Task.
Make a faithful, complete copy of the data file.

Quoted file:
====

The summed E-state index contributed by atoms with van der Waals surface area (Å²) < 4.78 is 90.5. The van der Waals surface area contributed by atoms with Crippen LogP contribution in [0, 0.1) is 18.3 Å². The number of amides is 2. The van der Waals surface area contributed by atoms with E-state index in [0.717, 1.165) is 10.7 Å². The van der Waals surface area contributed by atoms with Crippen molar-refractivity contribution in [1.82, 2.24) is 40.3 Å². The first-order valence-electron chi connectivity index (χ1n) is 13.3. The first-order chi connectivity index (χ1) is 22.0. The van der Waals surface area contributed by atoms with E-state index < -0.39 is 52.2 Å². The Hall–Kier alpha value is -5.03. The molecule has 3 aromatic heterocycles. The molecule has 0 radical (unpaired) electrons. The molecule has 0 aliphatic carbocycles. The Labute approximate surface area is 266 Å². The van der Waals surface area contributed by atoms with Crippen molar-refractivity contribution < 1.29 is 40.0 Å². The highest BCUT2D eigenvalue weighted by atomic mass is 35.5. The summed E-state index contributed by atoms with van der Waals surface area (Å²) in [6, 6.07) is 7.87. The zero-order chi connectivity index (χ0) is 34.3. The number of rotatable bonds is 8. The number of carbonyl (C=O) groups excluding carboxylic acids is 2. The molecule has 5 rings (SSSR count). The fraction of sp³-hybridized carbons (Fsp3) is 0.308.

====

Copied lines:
The summed E-state index contributed by atoms with van der Waals surface area (Å²) < 4.78 is 90.5. The van der Waals surface area contributed by atoms with Crippen LogP contribution in [0, 0.1) is 18.3 Å². The number of amides is 2. The van der Waals surface area contributed by atoms with E-state index in [0.717, 1.165) is 10.7 Å². The van der Waals surface area contributed by atoms with Crippen molar-refractivity contribution in [1.82, 2.24) is 40.3 Å². The first-order valence-electron chi connectivity index (χ1n) is 13.3. The first-order chi connectivity index (χ1) is 22.0. The van der Waals surface area contributed by atoms with E-state index < -0.39 is 52.2 Å². The Hall–Kier alpha value is -5.03. The molecule has 3 aromatic heterocycles. The molecule has 0 radical (unpaired) electrons. The molecule has 0 aliphatic carbocycles. The Labute approximate surface area is 266 Å². The van der Waals surface area contributed by atoms with Crippen molar-refractivity contribution < 1.29 is 40.0 Å². The highest BCUT2D eigenvalue weighted by atomic mass is 35.5. The summed E-state index contributed by atoms with van der Waals surface area (Å²) in [6, 6.07) is 7.87. The zero-order chi connectivity index (χ0) is 34.3. The number of rotatable bonds is 8. The number of carbonyl (C=O) groups excluding carboxylic acids is 2. The molecule has 5 rings (SSSR count). The fraction of sp³-hybridized carbons (Fsp3) is 0.308.